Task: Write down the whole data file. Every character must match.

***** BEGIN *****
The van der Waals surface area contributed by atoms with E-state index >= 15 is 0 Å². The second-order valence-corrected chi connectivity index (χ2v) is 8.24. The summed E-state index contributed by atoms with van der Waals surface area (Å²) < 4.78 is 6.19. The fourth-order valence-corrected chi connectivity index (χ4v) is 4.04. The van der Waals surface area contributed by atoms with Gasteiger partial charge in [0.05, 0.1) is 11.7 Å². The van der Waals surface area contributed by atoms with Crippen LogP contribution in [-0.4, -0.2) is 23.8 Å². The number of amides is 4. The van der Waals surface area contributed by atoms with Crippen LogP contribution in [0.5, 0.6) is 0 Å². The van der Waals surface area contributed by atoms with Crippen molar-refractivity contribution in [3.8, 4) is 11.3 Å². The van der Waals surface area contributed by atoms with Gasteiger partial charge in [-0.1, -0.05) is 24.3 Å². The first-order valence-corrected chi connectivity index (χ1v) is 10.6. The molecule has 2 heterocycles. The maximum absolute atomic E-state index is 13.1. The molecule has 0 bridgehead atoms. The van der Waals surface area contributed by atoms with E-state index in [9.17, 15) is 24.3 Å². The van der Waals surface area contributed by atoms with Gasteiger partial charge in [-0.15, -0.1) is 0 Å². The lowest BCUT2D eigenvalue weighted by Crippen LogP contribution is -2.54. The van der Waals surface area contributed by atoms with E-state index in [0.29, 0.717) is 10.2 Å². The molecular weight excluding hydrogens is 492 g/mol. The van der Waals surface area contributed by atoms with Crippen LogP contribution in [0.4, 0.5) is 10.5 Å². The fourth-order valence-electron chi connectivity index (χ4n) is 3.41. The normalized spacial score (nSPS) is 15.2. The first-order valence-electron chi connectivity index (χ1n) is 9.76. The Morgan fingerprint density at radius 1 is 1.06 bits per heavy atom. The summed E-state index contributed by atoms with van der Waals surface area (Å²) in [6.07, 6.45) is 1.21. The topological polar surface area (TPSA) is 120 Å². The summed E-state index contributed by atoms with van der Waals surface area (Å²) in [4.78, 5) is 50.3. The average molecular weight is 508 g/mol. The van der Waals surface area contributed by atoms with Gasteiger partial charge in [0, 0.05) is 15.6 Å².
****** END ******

The van der Waals surface area contributed by atoms with E-state index >= 15 is 0 Å². The second-order valence-corrected chi connectivity index (χ2v) is 8.24. The summed E-state index contributed by atoms with van der Waals surface area (Å²) < 4.78 is 6.19. The fourth-order valence-corrected chi connectivity index (χ4v) is 4.04. The van der Waals surface area contributed by atoms with Gasteiger partial charge in [0.05, 0.1) is 11.7 Å². The van der Waals surface area contributed by atoms with Crippen LogP contribution in [-0.4, -0.2) is 23.8 Å². The number of amides is 4. The van der Waals surface area contributed by atoms with Crippen LogP contribution in [0.5, 0.6) is 0 Å². The van der Waals surface area contributed by atoms with Crippen molar-refractivity contribution in [3.8, 4) is 11.3 Å². The van der Waals surface area contributed by atoms with Gasteiger partial charge in [-0.1, -0.05) is 24.3 Å². The first-order valence-corrected chi connectivity index (χ1v) is 10.6. The molecule has 2 heterocycles. The maximum absolute atomic E-state index is 13.1. The molecule has 0 bridgehead atoms. The van der Waals surface area contributed by atoms with E-state index in [9.17, 15) is 24.3 Å². The van der Waals surface area contributed by atoms with Gasteiger partial charge in [-0.15, -0.1) is 0 Å². The lowest BCUT2D eigenvalue weighted by Crippen LogP contribution is -2.54. The van der Waals surface area contributed by atoms with E-state index in [0.29, 0.717) is 10.2 Å². The molecular weight excluding hydrogens is 492 g/mol. The van der Waals surface area contributed by atoms with Crippen LogP contribution in [0.4, 0.5) is 10.5 Å². The fourth-order valence-electron chi connectivity index (χ4n) is 3.41. The normalized spacial score (nSPS) is 15.2. The first-order valence-electron chi connectivity index (χ1n) is 9.76. The Morgan fingerprint density at radius 1 is 1.06 bits per heavy atom. The summed E-state index contributed by atoms with van der Waals surface area (Å²) in [6.07, 6.45) is 1.21. The topological polar surface area (TPSA) is 120 Å². The summed E-state index contributed by atoms with van der Waals surface area (Å²) in [4.78, 5) is 50.3. The average molecular weight is 508 g/mol. The van der Waals surface area contributed by atoms with Gasteiger partial charge in [0, 0.05) is 15.6 Å².